Class 7 – Symmetry
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Symmetry 

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Introduction: Similar patterns add beauty to an object. Patterns are nothing but similar shapes/ objects. So, in this synops is you will learn how symmetry of a shape/ object is taken.
Symmetry: We have already learnt in the lower classes about linear symmetry, some different shapes, figures and objects having one or more lines of symmetry, reflection and rotational symmetry. A plane figure which is identical on both sides of a line is said to be symmetrical about that line and that line is called axis of symmetry or line of symmetry or mirror line. In order to check, whether a given figure is symmetrical about a line or not, fold the figure about that line. If part of the figure which lies on one side of the line exactly coincides with the part of the figure on the other side of the line, then the figure is symmetrical about that line; otherwise not symmetrical or asymmetrical. Study the following figures in which line of symmetry are marked with dotted lines: 
Lines of symmetry for regular polygons: Let us discuss lines of symmetry for various regular polygons. We know that a polygon is a closed figure made of several line segments. The polygon made up of the least number of line segments is called a triangle. A polygon is said to be regular if all its sides are of equal length and all its angles are of equal measure. Thus, an equilateral triangle is a regular polygon of three sides. An equilateral triangle is regular because each of its sides has same length and each of its angles measures 600. A square is also regular because all its sides are of equal length and each of its angles is a right angle. Its diagonals are seen to be perpendicular bisector of one another.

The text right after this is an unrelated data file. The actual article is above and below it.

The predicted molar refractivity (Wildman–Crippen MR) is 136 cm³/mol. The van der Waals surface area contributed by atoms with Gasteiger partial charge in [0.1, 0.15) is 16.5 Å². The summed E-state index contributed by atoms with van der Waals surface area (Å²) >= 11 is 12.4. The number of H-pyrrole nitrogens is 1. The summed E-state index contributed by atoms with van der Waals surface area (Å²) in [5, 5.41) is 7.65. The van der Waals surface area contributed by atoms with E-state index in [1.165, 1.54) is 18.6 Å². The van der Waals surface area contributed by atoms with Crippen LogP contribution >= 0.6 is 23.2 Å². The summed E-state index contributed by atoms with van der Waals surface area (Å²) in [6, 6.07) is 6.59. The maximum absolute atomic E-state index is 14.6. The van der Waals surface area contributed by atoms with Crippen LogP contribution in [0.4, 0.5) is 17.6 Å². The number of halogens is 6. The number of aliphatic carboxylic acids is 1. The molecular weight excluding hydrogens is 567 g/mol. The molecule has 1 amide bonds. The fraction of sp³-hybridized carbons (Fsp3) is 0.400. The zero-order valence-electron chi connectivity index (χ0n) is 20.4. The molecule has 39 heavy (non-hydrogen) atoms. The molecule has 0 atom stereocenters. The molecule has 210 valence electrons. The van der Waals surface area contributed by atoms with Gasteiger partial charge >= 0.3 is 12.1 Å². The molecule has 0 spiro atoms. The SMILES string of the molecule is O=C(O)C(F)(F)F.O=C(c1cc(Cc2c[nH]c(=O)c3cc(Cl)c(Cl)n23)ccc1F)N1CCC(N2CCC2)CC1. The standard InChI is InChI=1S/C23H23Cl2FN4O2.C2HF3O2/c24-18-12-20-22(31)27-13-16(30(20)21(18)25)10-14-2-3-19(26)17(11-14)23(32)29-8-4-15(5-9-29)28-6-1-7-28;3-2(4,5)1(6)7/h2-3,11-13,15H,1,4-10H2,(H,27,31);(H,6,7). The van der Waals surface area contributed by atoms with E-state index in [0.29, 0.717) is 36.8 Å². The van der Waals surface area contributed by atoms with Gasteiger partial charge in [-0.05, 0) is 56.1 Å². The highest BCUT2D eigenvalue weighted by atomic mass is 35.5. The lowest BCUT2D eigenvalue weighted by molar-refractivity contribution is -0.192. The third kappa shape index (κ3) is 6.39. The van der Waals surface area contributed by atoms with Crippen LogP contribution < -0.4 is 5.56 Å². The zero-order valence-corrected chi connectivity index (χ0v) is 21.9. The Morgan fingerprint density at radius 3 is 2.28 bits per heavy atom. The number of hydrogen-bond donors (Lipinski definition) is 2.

If a pentagon is regular, then its sides should have equal length. We will later on learn that the measure of each of its angles is 108^{0}.
A regular hexagon has all its sides equal and each of its angles measures 120^{0}.
The regular polygons are symmetrical figures and hence their lines of symmetry are quite interesting. Each regular polygon has as many lines of symmerty as it has sides. We say, they have multiple lines of symmetry.
The concept of line symmetry is closely related to mirror reflection. A shape has line symmetry when one half of it, is the mirror image of other half. We see the mirror reflection in the following figures.
Example: Find the line (s) of symmetry of the following figures with punched holes shown by small circles:
Solution: The line (s) of symmetry corresponding to given punched holes are shown by dotted line:
Example: Given the line(s) of symmetry, find the placement of the other hole (s):
Solution: With respect to the given line (s) of symmetry, the other hole(s) are marked in the given figures as under.
Rotational symmetry: Some figures are symmetric about their rotation. If a point of the figure is fixed such that the figure can be rotated about that point, then the point is called centre of rotation.